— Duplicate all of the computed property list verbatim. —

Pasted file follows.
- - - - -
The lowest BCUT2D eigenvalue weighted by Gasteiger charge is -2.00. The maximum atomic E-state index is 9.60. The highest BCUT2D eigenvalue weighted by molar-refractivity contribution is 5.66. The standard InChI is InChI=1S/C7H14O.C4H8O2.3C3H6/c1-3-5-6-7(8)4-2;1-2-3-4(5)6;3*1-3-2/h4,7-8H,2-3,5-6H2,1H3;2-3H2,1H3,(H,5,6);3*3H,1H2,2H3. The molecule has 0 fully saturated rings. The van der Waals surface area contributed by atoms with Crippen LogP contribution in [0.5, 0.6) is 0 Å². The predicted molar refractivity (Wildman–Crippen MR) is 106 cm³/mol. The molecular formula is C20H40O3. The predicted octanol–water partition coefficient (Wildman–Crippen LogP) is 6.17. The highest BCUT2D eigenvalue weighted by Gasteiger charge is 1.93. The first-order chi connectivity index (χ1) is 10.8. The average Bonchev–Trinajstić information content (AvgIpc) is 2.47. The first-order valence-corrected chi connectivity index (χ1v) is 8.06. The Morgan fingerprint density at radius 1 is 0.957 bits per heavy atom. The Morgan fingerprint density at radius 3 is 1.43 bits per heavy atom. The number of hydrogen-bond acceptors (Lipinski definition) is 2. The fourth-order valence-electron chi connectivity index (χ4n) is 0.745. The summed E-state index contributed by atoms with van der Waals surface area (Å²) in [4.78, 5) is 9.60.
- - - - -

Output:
The lowest BCUT2D eigenvalue weighted by Gasteiger charge is -2.00. The maximum atomic E-state index is 9.60. The highest BCUT2D eigenvalue weighted by molar-refractivity contribution is 5.66. The standard InChI is InChI=1S/C7H14O.C4H8O2.3C3H6/c1-3-5-6-7(8)4-2;1-2-3-4(5)6;3*1-3-2/h4,7-8H,2-3,5-6H2,1H3;2-3H2,1H3,(H,5,6);3*3H,1H2,2H3. The molecule has 0 fully saturated rings. The van der Waals surface area contributed by atoms with Crippen LogP contribution in [0.5, 0.6) is 0 Å². The predicted molar refractivity (Wildman–Crippen MR) is 106 cm³/mol. The molecular formula is C20H40O3. The predicted octanol–water partition coefficient (Wildman–Crippen LogP) is 6.17. The highest BCUT2D eigenvalue weighted by Gasteiger charge is 1.93. The first-order chi connectivity index (χ1) is 10.8. The average Bonchev–Trinajstić information content (AvgIpc) is 2.47. The first-order valence-corrected chi connectivity index (χ1v) is 8.06. The Morgan fingerprint density at radius 1 is 0.957 bits per heavy atom. The Morgan fingerprint density at radius 3 is 1.43 bits per heavy atom. The number of hydrogen-bond acceptors (Lipinski definition) is 2. The fourth-order valence-electron chi connectivity index (χ4n) is 0.745. The summed E-state index contributed by atoms with van der Waals surface area (Å²) in [4.78, 5) is 9.60.